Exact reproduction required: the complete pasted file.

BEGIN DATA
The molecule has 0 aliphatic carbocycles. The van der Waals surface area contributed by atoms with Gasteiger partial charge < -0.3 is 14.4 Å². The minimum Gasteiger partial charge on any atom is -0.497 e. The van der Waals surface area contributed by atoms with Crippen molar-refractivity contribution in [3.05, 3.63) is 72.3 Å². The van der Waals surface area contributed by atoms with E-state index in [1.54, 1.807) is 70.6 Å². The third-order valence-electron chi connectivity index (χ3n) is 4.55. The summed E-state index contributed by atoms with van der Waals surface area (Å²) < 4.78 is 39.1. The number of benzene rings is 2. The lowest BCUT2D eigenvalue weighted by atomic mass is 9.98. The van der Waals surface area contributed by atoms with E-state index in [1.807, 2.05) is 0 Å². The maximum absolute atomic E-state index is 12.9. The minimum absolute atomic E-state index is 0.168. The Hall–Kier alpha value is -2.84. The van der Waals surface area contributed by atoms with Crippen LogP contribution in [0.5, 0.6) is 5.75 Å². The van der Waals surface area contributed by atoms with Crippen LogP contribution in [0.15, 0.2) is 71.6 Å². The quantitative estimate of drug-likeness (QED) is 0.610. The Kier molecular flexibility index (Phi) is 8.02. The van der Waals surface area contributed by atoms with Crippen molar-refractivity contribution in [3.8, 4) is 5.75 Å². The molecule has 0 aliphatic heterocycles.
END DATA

The molecule has 0 aliphatic carbocycles. The van der Waals surface area contributed by atoms with Gasteiger partial charge < -0.3 is 14.4 Å². The minimum Gasteiger partial charge on any atom is -0.497 e. The van der Waals surface area contributed by atoms with Crippen molar-refractivity contribution in [3.05, 3.63) is 72.3 Å². The van der Waals surface area contributed by atoms with E-state index in [1.54, 1.807) is 70.6 Å². The third-order valence-electron chi connectivity index (χ3n) is 4.55. The summed E-state index contributed by atoms with van der Waals surface area (Å²) < 4.78 is 39.1. The number of benzene rings is 2. The lowest BCUT2D eigenvalue weighted by atomic mass is 9.98. The van der Waals surface area contributed by atoms with E-state index in [1.807, 2.05) is 0 Å². The maximum absolute atomic E-state index is 12.9. The minimum absolute atomic E-state index is 0.168. The Hall–Kier alpha value is -2.84. The van der Waals surface area contributed by atoms with Crippen LogP contribution in [0.5, 0.6) is 5.75 Å². The van der Waals surface area contributed by atoms with Crippen LogP contribution in [0.15, 0.2) is 71.6 Å². The quantitative estimate of drug-likeness (QED) is 0.610. The Kier molecular flexibility index (Phi) is 8.02. The van der Waals surface area contributed by atoms with Crippen molar-refractivity contribution in [3.8, 4) is 5.75 Å². The molecule has 0 aliphatic heterocycles.